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Sena Jeter Naslund

Author of Ahab's Wife or, The Star-Gazer

16+ Works 6,205 Members 254 Reviews 8 Favorited

About the Author

Sena Jeter Naslund was born in Birmingham, Alabama in 1942. She received a Bachelor's degree from Birmingham Southern College, where she received the B.B. Comer Medal in English, and a Master's degree and a doctorate from the University of Iowa Writers' Workshop. She has taught at the University of show more Louisville, the University of Montana, Indiana University (Bloomington), Vermont College, and the University of Montevallo. She has written several books including The Disobedience of Water, Ahab's Wife, Four Spirits, Abundance: A Novel of Marie Antoinette, and Adam and Eve. She has won numerous awards including the Harper Lee Award, the Hall-Waters Southern Prize, the Southeastern Library Association Award, and the Alabama Library Association Award. (Bowker Author Biography) show less
Image credit: Library of Congress

Works by Sena Jeter Naslund

Associated Works

Crossroads: Tales of the Southern Literary Fantastic (2004) — Contributor — 52 copies
The Remembered Gate: Memoirs by Alabama Writers (2002) — Contributor — 14 copies


18th century (43) 19th century (42) adventure (20) Ahab (25) American (48) ARC (26) book club (30) civil rights (24) ebook (22) fiction (858) first edition (25) France (121) French Revolution (75) historical (86) historical fiction (493) history (30) Kentucky (19) lighthouses (22) literature (33) Louis XVI (28) Marie Antoinette (110) Massachusetts (24) Moby Dick (107) mystery (27) Nantucket (49) New England (71) novel (84) own (49) paperback (23) read (63) religion (22) romance (25) royalty (35) sea (23) Sherlock Holmes (29) signed (22) to-read (308) unread (60) whaling (102) women (50)

Common Knowledge

Canonical name
Naslund, Sena Jeter
Birmingham, Alabama, USA
Places of residence
Birmingham, Alabama, USA
Louisville, Kentucky, USA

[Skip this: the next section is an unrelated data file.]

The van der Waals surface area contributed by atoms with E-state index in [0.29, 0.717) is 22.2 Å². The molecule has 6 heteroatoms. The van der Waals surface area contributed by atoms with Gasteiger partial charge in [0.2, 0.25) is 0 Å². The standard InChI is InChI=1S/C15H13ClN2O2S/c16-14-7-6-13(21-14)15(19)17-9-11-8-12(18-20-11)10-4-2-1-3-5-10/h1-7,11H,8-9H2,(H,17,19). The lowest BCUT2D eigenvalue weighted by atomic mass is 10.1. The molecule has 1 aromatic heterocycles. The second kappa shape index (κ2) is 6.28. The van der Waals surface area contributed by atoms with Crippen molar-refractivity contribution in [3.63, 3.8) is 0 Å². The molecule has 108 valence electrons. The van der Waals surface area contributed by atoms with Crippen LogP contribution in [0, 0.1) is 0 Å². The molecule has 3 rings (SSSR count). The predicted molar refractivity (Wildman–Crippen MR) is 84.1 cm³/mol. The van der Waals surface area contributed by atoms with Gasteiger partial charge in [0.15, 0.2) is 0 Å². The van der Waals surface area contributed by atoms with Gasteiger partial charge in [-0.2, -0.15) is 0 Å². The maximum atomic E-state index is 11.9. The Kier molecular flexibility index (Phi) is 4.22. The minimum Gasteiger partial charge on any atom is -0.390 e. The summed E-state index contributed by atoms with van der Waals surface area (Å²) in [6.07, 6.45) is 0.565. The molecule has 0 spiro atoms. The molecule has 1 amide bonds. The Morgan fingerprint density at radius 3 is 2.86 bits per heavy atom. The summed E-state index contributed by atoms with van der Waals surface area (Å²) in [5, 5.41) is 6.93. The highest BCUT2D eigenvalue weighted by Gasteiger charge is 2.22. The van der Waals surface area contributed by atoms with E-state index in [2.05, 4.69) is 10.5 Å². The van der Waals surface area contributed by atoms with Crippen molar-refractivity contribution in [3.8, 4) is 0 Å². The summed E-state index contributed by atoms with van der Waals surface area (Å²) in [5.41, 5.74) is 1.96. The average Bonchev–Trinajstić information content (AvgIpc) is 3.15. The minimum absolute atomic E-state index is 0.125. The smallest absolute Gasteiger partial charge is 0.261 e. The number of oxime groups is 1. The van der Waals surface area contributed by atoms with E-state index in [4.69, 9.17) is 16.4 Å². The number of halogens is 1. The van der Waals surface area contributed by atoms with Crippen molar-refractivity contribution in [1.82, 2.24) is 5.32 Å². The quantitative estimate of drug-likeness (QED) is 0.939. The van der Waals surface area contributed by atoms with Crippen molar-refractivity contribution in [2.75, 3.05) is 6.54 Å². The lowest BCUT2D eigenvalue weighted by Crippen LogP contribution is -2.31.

Birmingham-Southern College
University of Iowa (Iowa Writers' Workshop, MA, PhD|creative writing)
Jeter, Marvin D. (brother)
Jeter, John Sims (brother)
University of Louisville (Distinguished Teaching Professor)
Spalding University brief-residency Master of Fine Arts in Writing (program director)
The Louisville Review (editor, founder)
Fleur-de-Lis Press (founder, 1976)
Awards and honors
Kentucky Poet Laureate
Writer in Residence (University of Louisville)
Harper Lee Award
Southeastern Library Association Fiction Award
Joy Harris (Joy Harris Literary Agency)
Short biography
From HarperCollins: Sena Jeter Naslund is the daughter of a physician father and a musician mother. She grew up in Birmingham, Alabama, with her two older brothers Marvin D. Jeter, an archaeologist and author and John Sims Jeter, a retired engineer and novelist. The Jeter family also lived briefly in Loredo, West Virginia, and Jackson, Louisiana. Naslund attended public schools in Birmingham and graduated from Birmingham Southern College where she received the B.B. Comer Medal in English. She earned a master's degree and a doctorate from the University of Iowa Writers' Workshop. She served as Kentucky Poet Laureate during 2005–2006, and is currently Writer in Residence and Distinguished Teaching Professor at the University of Louisville.